250 million-year-old marine reptile ‘evolved pebble-shaped teeth to crush prey’

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An ancient marine reptile that swam the oceans nearly 250 million years ago had unusual pebble-like teeth which it used to crush hard-shelled prey, scientists believe.

The creature, named Cartorhynchus lenticarpus, belongs to an extinct group of reptiles known as ichthyosaurs.

Not much is known about the ancestry of these animals but experts believe they may be “more closely related to crocodiles and dinosaurs and birds than they are to lizards and snakes”.

Olivier Rieppel, a palaeontologist at the Field Museum in Chicago and one of the study authors, said: “By studying this early ichthyosaur’s unusual rounded teeth, we get a better understanding of how these animals evolved and what their lifestyles were like.”

At 1.5ft long, Cartorhynchus is the smallest known ichthyosaur and may have lived on land and in the sea.

Its fossil remains found in Anhui province, China, date from the start of the Triassic period about 248 million years ago.

Scans of the Cartorhynchus fossil showed pebble-shaped teeth
The teeth in the upper jaw are highlighted in purple (Ryosuke Motani/PA)

The teeth may have been used for crushing the shells of snails and clam-like molluscs known as bivalves, the researchers said.

Mr Rieppel said: “When we first described Cartorhynchus, we thought that it didn’t have any teeth at all and was a suction feeder. But later on, researchers realised that it did have some teeth further back in its jaws.”

As well as big flippers, Cartorhynchus had flexible wrists for movement on the ground.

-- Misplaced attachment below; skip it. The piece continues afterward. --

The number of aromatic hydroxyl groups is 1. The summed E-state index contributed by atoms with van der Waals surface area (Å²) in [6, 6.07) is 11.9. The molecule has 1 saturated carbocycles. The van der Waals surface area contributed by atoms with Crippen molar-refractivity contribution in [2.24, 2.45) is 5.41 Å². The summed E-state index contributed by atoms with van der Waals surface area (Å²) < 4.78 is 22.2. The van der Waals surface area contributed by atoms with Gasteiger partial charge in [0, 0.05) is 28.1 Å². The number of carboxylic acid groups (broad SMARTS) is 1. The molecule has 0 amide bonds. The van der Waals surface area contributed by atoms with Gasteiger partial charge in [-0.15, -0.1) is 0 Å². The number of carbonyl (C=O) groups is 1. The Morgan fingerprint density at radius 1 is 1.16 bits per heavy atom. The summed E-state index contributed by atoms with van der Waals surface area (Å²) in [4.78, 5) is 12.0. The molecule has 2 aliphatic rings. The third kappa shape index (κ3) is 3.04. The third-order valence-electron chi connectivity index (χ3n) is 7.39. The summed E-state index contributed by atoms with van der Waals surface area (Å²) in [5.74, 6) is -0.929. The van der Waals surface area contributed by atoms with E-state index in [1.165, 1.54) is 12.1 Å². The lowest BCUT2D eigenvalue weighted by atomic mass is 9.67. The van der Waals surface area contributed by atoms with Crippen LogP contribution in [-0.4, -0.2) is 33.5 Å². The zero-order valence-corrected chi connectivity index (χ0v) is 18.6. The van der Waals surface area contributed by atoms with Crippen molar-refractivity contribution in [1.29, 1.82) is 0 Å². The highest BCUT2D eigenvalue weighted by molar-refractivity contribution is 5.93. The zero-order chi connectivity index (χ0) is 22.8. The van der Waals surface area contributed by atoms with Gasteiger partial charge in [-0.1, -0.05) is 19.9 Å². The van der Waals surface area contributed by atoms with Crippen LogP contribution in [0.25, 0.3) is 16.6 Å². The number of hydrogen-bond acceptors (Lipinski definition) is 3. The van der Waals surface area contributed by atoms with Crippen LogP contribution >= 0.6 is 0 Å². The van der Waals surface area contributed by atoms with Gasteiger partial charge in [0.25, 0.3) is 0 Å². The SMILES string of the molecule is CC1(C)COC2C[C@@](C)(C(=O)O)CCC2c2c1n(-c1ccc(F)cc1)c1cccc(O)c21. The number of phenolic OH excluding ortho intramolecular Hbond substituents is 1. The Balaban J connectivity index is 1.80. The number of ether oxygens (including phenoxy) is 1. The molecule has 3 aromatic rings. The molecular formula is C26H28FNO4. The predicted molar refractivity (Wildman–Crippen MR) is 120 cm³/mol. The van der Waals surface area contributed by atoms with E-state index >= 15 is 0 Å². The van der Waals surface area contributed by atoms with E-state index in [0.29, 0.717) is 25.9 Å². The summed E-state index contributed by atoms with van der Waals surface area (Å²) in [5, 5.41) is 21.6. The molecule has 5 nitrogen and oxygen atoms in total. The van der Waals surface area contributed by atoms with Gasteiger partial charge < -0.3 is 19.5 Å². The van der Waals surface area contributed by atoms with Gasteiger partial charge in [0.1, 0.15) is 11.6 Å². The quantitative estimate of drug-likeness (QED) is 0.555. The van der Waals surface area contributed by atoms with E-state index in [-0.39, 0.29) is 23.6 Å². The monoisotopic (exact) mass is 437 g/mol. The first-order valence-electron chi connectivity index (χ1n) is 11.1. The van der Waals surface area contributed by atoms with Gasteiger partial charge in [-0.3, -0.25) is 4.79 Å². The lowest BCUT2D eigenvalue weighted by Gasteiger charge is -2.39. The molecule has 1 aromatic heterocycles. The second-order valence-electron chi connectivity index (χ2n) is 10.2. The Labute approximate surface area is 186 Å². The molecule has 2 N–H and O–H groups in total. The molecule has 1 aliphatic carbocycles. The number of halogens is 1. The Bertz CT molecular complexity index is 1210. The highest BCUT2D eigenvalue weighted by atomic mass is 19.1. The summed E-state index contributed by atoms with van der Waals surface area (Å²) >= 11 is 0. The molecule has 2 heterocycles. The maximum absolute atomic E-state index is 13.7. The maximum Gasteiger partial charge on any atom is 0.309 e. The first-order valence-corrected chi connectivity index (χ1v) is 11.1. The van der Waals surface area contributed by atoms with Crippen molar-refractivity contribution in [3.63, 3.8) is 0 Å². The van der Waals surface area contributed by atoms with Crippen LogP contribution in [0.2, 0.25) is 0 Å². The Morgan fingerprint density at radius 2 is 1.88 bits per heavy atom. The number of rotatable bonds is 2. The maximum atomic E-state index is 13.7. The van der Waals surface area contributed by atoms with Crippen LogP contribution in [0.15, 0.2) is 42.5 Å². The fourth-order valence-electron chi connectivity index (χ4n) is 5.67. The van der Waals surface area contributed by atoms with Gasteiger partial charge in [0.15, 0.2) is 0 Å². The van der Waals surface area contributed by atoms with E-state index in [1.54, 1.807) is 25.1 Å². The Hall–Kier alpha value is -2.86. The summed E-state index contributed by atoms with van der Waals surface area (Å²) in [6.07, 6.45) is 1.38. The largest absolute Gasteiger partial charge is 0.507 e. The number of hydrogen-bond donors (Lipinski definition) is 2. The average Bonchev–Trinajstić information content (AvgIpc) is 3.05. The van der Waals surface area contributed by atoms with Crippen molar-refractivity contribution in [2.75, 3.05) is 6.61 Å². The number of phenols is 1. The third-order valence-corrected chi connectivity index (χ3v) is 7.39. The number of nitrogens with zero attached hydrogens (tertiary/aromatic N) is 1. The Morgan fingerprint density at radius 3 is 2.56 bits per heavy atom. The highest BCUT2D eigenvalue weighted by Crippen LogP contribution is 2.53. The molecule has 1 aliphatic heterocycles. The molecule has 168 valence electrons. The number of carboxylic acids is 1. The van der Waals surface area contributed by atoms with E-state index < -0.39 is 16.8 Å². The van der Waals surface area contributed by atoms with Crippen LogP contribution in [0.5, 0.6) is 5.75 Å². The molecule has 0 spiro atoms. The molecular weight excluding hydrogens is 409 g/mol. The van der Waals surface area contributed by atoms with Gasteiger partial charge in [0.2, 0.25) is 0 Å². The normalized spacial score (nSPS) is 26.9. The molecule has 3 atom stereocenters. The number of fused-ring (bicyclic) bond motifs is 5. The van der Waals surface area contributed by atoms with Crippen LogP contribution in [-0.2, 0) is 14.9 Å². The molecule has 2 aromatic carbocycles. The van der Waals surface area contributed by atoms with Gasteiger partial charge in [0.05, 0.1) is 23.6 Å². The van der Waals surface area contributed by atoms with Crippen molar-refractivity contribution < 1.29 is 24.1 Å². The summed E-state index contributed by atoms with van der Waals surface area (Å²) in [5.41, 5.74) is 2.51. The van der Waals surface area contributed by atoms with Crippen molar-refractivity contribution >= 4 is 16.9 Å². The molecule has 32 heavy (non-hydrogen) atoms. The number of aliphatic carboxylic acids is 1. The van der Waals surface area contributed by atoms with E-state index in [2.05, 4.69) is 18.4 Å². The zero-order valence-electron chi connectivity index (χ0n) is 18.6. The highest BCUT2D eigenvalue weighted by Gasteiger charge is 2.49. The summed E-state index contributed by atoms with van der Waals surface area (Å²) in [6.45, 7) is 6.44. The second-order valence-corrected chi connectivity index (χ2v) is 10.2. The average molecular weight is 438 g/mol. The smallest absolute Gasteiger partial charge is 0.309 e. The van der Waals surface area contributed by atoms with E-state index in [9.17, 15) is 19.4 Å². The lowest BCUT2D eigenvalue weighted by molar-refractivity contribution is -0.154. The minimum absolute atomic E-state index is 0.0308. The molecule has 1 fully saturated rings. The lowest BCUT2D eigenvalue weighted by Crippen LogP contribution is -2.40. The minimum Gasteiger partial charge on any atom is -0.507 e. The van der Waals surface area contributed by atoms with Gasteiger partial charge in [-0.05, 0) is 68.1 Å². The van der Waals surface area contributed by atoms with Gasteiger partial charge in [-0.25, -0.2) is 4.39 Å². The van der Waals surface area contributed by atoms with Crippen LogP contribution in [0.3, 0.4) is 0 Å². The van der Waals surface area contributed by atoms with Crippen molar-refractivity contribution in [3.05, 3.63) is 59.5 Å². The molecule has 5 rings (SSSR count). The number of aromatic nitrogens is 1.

Mr Rieppel said: “Ichthyosaurs became creatures of the open ocean, but the smaller species like, Cartorhynchus, probably lived closer to the shore and picked up invertebrates to eat from the sea floor.”

Fossil specimen of Cartorhynchus
Fossil specimen of Cartorhynchus (Ryosuke Motani/PA)

This suggests the trait evolved independently more than once rather than from one common ancestor, they said.

Cartorhynchus lived about four million years after the worst mass extinction in history, known as the Permian-Triassic extinction, which wiped out 96% of species and may have been linked to global warming.

Mr Rieppel said: “There were no marine reptiles prior to the Triassic.

“That’s what makes these early ichthyosaurs so interesting – they tell us about the recovery from the mass extinction, because they entered the sea only after it.

“By gaining a better understanding of how these ichthyosaurs evolved, we get a better sense of how life rebounds after extinctions, and that lesson is still relevant today.”

The findings are published in the journal Scientific Reports.

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